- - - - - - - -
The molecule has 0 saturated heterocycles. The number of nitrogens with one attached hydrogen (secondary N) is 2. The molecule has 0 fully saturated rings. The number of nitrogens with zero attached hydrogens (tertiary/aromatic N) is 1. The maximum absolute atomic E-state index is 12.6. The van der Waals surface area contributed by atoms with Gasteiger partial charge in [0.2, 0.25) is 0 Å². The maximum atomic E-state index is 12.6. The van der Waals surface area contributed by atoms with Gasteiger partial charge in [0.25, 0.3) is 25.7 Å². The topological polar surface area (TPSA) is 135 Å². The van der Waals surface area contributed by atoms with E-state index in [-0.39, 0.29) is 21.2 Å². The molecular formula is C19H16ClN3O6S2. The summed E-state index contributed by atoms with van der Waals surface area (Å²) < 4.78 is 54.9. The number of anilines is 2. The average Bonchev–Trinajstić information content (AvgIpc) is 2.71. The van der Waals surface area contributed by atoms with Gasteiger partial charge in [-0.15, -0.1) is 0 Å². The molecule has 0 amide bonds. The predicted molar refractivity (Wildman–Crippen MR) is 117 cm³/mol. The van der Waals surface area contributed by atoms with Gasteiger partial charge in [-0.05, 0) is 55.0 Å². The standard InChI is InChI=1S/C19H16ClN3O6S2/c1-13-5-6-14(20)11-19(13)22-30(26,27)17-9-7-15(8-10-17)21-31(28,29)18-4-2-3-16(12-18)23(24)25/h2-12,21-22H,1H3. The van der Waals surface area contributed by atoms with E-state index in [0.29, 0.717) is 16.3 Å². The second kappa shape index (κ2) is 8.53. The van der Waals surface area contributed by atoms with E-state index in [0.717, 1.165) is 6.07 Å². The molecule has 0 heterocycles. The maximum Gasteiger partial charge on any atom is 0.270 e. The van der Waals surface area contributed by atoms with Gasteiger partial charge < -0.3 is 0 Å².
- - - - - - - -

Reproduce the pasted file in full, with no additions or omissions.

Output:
The molecule has 0 saturated heterocycles. The number of nitrogens with one attached hydrogen (secondary N) is 2. The molecule has 0 fully saturated rings. The number of nitrogens with zero attached hydrogens (tertiary/aromatic N) is 1. The maximum absolute atomic E-state index is 12.6. The van der Waals surface area contributed by atoms with Gasteiger partial charge in [0.2, 0.25) is 0 Å². The maximum atomic E-state index is 12.6. The van der Waals surface area contributed by atoms with Gasteiger partial charge in [0.25, 0.3) is 25.7 Å². The topological polar surface area (TPSA) is 135 Å². The van der Waals surface area contributed by atoms with E-state index in [-0.39, 0.29) is 21.2 Å². The molecular formula is C19H16ClN3O6S2. The summed E-state index contributed by atoms with van der Waals surface area (Å²) < 4.78 is 54.9. The number of anilines is 2. The average Bonchev–Trinajstić information content (AvgIpc) is 2.71. The van der Waals surface area contributed by atoms with Gasteiger partial charge in [-0.15, -0.1) is 0 Å². The molecule has 0 amide bonds. The predicted molar refractivity (Wildman–Crippen MR) is 117 cm³/mol. The van der Waals surface area contributed by atoms with Gasteiger partial charge in [-0.05, 0) is 55.0 Å². The standard InChI is InChI=1S/C19H16ClN3O6S2/c1-13-5-6-14(20)11-19(13)22-30(26,27)17-9-7-15(8-10-17)21-31(28,29)18-4-2-3-16(12-18)23(24)25/h2-12,21-22H,1H3. The van der Waals surface area contributed by atoms with E-state index in [0.29, 0.717) is 16.3 Å². The second kappa shape index (κ2) is 8.53. The van der Waals surface area contributed by atoms with E-state index in [0.717, 1.165) is 6.07 Å². The molecule has 0 heterocycles. The maximum Gasteiger partial charge on any atom is 0.270 e. The van der Waals surface area contributed by atoms with Gasteiger partial charge < -0.3 is 0 Å².